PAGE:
“I think it is fair to say that young, single, Indigenous mothers were a focus of family planning policies in Saskatchewan, at least based on policy documents. The data tells us that in the early 1970s, registered Indian women were about four per cent of those who were sterilized provincially. By 2016, registered Indian women made up over 18 per cent of those who were sterilized in Saskatchewan. This doesn’t include non-status Indians or Métis. I’m not saying all of these sterilizations were coerced, but we know that some were, based on women who have come forward.”
What does this experience look like in practice? How have women been coerced?
“In some ways, my research helps us better understand what was described in a report written by Yvonne Boyer and Judith Bartlett in 2017 that documented seven Indigenous women’s experiences. They describe racism and scare tactics being used by health and welfare professionals, such as being told that being prevented from having another child was actually in their best interests because they were living in poverty or having trouble with the children they already had. There are power imbalances that exist in these interactions.
“One Indigenous woman who came forward recently communicated that she didn't want to have this procedure done and was rolling herself away in her wheelchair when a health-care professional turned her around and led her back into the operating room. There may also be language or cultural barriers. For some women, the idea of ‘getting your tubes tied’ implied that they could be untied in the future. They didn’t understand that it was permanent.
“There are examples of women being given ultimatums – facing the prospect of having their children placed in the child welfare system if they didn't agree to sterilization. The experiences of these women all look different, but there are similarities in that there was a consistent pressure and a lack of informed consent.”
“There are examples of women being given ultimatums – facing the prospect of having their children placed in the child welfare system if they didn't agree to sterilization."
Across Canada, do we have an idea how pervasive forced and coerced sterilization has been for Indigenous women?
“Historically, approximately 1,150 Indigenous women were sterilized, mostly in federally operated Indian hospitals, in addition to those sterilized under eugenics legislation. But I always qualify that by saying that I don’t have access to each individual woman’s experience, so I am not saying that everybody was forced. Indigenous women are as capable of choosing sterilization as any other woman. But the context in which these took place was coercive, and it still is if we consider those who have come forward more recently. We also know that not everyone who experiences violence comes forward, so this also makes it difficult to measure.”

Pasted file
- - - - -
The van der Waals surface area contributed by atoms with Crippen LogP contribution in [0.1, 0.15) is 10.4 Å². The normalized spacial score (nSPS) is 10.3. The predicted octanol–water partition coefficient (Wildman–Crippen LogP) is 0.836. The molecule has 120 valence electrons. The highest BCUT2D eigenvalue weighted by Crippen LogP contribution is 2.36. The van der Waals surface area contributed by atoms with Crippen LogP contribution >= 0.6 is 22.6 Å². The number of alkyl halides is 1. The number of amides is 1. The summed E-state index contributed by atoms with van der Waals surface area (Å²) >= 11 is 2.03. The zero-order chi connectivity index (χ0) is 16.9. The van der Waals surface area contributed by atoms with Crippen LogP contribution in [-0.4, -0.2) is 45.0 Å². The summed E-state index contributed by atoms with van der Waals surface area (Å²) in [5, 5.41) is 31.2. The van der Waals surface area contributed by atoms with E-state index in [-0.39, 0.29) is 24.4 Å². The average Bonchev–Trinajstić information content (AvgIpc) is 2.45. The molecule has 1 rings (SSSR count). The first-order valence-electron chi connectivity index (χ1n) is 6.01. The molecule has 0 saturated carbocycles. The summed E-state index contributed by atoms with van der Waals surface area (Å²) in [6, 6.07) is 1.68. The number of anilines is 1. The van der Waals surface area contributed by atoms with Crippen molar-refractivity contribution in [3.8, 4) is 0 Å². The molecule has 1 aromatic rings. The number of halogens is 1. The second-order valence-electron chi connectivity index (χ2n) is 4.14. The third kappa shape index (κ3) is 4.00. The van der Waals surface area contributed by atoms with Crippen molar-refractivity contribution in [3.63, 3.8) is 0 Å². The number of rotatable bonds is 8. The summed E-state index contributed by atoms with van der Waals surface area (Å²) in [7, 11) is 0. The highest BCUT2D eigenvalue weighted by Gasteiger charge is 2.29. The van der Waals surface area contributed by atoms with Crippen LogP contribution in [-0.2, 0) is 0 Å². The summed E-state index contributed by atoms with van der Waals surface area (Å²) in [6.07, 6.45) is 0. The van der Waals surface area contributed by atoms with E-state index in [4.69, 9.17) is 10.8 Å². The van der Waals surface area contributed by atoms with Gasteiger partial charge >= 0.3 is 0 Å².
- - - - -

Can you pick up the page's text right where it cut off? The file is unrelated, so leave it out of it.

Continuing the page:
Among your recommendations for addressing and redressing this issue is to confront systemic racism in Canada. What do you mean by that?
“When I was younger, Indigenous people taught me to think about how ‘violence on the land’ is connected to ‘violence against Indigenous bodies,’ and I didn’t get it for a very long time. But the many forms of violence that Indigenous people experience on their bodies, whether it’s sterilization or living in residential schools, is connected to the violence against Indigenous lands. The two exist in relationship with each other. They are connected to colonialism, to land theft, to violence committed against the land through environmental exploitation and destruction. To address systemic racism, we need to address these other realities too.”
As more women come forward and the federal government is investigating coerced sterilization, are you hopeful that progress is being made?
“There's always hope when people start paying attention that something positive will come out of it, to end the violence that has been going on for a really long time and to respect Indigenous peoples as human beings who are allowed to live in the ways that they choose on their lands. But it's definitely a cautious hope. The more you know about history, the more cautious you are.
“Regardless of what results from government activities, people are becoming more aware. My students sometimes show up in my classes knowing something about these issues, which is drastically different than even when I started teaching at Laurier, let alone when I went to school. So if there's something positive, that's a positive.”